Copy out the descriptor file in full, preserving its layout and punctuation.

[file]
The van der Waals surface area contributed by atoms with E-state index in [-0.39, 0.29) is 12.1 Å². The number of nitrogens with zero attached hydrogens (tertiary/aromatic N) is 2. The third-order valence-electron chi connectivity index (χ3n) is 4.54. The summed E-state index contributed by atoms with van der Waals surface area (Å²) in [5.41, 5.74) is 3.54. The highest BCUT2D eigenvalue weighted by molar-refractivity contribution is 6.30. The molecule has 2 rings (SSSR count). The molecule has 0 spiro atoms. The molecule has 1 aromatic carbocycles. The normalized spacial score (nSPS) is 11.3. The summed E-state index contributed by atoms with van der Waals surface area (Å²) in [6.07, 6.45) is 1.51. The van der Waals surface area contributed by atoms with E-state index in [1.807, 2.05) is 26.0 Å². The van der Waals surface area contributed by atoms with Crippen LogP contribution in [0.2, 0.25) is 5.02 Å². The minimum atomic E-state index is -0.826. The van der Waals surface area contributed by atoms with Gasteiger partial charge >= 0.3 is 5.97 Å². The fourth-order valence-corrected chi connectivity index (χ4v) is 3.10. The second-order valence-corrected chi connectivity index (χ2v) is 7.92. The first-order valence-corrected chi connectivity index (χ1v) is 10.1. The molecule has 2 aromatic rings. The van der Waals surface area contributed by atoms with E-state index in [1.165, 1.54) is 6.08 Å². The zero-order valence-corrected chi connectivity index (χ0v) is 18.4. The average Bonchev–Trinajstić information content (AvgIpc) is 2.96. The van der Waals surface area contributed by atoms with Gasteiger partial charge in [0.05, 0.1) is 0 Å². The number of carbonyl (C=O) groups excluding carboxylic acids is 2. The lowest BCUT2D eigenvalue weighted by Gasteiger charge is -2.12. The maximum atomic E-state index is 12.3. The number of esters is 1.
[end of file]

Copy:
The van der Waals surface area contributed by atoms with E-state index in [-0.39, 0.29) is 12.1 Å². The number of nitrogens with zero attached hydrogens (tertiary/aromatic N) is 2. The third-order valence-electron chi connectivity index (χ3n) is 4.54. The summed E-state index contributed by atoms with van der Waals surface area (Å²) in [5.41, 5.74) is 3.54. The highest BCUT2D eigenvalue weighted by molar-refractivity contribution is 6.30. The molecule has 2 rings (SSSR count). The molecule has 0 spiro atoms. The molecule has 1 aromatic carbocycles. The normalized spacial score (nSPS) is 11.3. The summed E-state index contributed by atoms with van der Waals surface area (Å²) in [6.07, 6.45) is 1.51. The van der Waals surface area contributed by atoms with E-state index in [1.807, 2.05) is 26.0 Å². The van der Waals surface area contributed by atoms with Crippen LogP contribution in [0.2, 0.25) is 5.02 Å². The minimum atomic E-state index is -0.826. The van der Waals surface area contributed by atoms with Gasteiger partial charge >= 0.3 is 5.97 Å². The fourth-order valence-corrected chi connectivity index (χ4v) is 3.10. The second-order valence-corrected chi connectivity index (χ2v) is 7.92. The first-order valence-corrected chi connectivity index (χ1v) is 10.1. The molecule has 2 aromatic rings. The van der Waals surface area contributed by atoms with E-state index in [1.165, 1.54) is 6.08 Å². The zero-order valence-corrected chi connectivity index (χ0v) is 18.4. The average Bonchev–Trinajstić information content (AvgIpc) is 2.96. The van der Waals surface area contributed by atoms with Gasteiger partial charge in [0.05, 0.1) is 0 Å². The number of carbonyl (C=O) groups excluding carboxylic acids is 2. The lowest BCUT2D eigenvalue weighted by Gasteiger charge is -2.12. The maximum atomic E-state index is 12.3. The number of esters is 1.